Game 2 was won by Davis, with LeBron taking a backseat to his star teammate down the stretch. Davis scored the final 10 points of the night for the Lakers, with them needing every single bucket to withstand a furious comeback from Denver and a similar stretch of play late from Nikola Jokic. Davis, who had just nine first half points while LeBron had 20, reversed the script in the second half with 22 of his 31, willing the Lakers to a win.

James has been spectacular for the Lakers and is irreplaceable to what they do, but Davis’ play this postseason has been unassailable and is a large part of why they’ve cruised through the first 12 games of their playoff run at a tidy 10-2 clip. In 421 minutes with Davis on the floor, the Lakers have a +15.1 net rating, which craters to a -8.5 in the 155 minutes he’s sat this postseason. While there’s always noise to on/off net rating, the Lakers play with and without him is noticeable on the eye test.

He’s dominated every matchup he’s been tasked with, big or small, adapting his game as needed to the opponent. In the first round, it was the size, length, and strength of Jusuf Nurkic and Hassan Whiteside, with Davis using his athleticism to slice through the Blazers’ two big lineups. In the second round, after an early stumble against P.J. Tucker, he found his groove and asserted his presence through physical dominance on both ends of the floor. In the conference finals, it’s been Nikola Jokic and Paul Millsap who have worked to slow him, but have yet to find a recipe for continued success.

Davis’ averages of 28.7 points, 10.7 rebounds, and 1.4 blocks per game are slightly below those he had with the Pelicans in the postseason, but that was to be expected with LeBron sharing the usage burden. What’s been impressive are the various ways Davis has dominated and the efficiency with which he’s producing. His 65.4 true shooting percentage is by far the best mark of his career — regular season or playoffs — aided by the fact that he’s hitting threes at a 40 percent clip after shooting just 33 percent during the regular season. On top of that, his assist rate has skyrocketed to 19.2 this postseason, averaging 3.9 dimes per game, which is more than double his highest playoff assist rate in New Orleans. For a team with questions about playmaking, Davis has been able to facilitate and create some opportunities for shooters on top of his own scoring, as he has simply upped his game in just about every facet thus far in the playoffs.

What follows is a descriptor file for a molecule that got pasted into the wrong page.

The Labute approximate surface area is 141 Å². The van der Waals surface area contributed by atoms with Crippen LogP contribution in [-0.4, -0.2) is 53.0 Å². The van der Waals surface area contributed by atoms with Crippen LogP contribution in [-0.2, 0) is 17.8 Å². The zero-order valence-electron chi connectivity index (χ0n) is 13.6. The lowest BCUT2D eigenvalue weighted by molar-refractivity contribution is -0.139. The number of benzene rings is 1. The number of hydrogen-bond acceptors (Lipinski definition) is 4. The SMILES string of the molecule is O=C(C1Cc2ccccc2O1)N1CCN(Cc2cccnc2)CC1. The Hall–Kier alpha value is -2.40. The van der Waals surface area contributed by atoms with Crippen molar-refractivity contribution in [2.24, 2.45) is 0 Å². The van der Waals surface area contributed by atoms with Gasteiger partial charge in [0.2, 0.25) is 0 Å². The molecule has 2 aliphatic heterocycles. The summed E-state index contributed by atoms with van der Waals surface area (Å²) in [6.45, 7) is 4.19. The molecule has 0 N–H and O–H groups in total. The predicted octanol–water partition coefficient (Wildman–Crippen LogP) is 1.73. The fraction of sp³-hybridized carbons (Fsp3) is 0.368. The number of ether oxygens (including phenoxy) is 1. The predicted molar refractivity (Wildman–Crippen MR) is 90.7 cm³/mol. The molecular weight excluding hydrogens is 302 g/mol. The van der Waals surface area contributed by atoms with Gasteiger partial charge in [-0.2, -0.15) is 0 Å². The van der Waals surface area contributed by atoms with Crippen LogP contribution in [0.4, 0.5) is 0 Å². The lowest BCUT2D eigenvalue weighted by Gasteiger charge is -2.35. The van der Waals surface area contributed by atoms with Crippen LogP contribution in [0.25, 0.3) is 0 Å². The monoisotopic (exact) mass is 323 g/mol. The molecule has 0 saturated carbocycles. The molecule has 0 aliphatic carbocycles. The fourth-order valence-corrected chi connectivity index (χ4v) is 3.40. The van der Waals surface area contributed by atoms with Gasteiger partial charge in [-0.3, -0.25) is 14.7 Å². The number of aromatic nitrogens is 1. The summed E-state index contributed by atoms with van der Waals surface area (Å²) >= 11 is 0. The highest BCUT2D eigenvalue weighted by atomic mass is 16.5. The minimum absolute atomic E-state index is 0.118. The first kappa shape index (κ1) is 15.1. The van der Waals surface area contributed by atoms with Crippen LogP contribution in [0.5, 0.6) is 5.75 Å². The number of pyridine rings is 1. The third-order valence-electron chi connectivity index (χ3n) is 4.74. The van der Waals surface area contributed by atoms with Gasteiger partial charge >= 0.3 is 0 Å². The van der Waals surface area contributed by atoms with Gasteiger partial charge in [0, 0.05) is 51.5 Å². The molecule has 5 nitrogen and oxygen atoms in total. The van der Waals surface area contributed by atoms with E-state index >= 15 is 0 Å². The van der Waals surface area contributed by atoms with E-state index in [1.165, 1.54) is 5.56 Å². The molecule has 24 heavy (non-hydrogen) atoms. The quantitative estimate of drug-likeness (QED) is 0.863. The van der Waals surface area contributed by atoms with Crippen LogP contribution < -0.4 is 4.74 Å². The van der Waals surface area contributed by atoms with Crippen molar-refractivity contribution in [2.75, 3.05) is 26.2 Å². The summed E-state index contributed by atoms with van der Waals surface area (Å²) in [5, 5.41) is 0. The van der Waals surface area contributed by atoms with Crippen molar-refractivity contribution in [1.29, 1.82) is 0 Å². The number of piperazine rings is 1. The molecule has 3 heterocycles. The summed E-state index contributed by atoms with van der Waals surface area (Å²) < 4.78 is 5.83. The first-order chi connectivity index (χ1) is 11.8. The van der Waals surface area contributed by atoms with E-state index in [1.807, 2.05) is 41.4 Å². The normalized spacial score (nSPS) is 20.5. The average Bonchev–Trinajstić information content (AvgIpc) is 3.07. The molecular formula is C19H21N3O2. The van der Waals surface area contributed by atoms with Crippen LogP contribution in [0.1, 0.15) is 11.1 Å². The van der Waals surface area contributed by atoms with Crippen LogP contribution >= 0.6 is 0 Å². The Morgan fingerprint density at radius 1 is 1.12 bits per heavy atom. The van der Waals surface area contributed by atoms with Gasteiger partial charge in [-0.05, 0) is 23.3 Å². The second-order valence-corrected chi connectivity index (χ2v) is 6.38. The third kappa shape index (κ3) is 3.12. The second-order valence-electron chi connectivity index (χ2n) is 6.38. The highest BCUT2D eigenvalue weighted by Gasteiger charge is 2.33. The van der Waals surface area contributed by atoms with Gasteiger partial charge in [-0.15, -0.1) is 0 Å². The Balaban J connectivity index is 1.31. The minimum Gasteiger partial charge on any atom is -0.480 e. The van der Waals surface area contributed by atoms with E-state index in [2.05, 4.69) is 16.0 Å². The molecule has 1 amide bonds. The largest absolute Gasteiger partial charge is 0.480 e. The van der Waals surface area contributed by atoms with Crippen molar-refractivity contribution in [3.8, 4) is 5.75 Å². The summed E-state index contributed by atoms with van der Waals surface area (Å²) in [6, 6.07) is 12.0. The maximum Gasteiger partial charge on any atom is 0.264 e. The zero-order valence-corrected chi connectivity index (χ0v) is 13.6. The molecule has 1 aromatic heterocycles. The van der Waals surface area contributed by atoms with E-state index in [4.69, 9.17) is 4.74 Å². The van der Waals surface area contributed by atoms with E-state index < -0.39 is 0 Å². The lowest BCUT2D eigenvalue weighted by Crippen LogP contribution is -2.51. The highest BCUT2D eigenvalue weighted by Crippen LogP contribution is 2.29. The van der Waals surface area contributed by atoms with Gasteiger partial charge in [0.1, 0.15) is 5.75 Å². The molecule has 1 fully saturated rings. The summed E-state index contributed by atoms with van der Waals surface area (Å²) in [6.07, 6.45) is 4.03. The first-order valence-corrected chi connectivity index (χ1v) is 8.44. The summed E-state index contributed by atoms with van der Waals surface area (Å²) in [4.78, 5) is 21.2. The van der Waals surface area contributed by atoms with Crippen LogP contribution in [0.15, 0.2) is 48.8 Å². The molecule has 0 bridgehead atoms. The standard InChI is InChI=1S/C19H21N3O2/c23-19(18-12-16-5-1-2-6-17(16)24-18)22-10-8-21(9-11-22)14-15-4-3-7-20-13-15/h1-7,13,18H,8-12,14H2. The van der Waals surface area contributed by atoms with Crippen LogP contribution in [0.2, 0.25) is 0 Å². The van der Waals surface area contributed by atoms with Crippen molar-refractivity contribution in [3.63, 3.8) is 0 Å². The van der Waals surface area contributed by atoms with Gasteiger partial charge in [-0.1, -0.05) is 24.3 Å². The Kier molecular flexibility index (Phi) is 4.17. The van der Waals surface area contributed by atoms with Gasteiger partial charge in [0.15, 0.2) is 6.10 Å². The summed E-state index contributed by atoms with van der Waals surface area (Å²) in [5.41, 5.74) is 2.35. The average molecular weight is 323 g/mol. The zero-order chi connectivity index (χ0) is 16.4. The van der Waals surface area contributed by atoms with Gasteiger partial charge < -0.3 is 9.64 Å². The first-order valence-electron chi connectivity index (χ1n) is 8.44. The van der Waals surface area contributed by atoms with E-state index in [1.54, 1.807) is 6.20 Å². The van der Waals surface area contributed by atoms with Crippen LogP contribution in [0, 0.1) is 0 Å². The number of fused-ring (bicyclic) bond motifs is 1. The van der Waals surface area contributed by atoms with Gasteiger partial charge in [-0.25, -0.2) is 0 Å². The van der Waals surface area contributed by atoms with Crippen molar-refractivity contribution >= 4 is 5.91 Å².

It’s that ability that defines the very best players, and while his numbers indicated he was more than capable of that in New Orleans, people demand to see it on a title contender (or even better, a title winner). There’s no doubt that playing with James helps Davis, but the opposite is true as well. Davis bailed out James in Game 2, as the all-time great stumbled a bit down the stretch, stepping aside to let his star teammate carry the Lakers to the finish line. Finding that balance in having stars that can both co-exist but also are equally capable of taking over when needed is a tricky and at times perilous proposition — just ask the Clippers — but Davis has embraced that challenge and has more than held up his end of that bargain thus far in the playoffs with LeBron.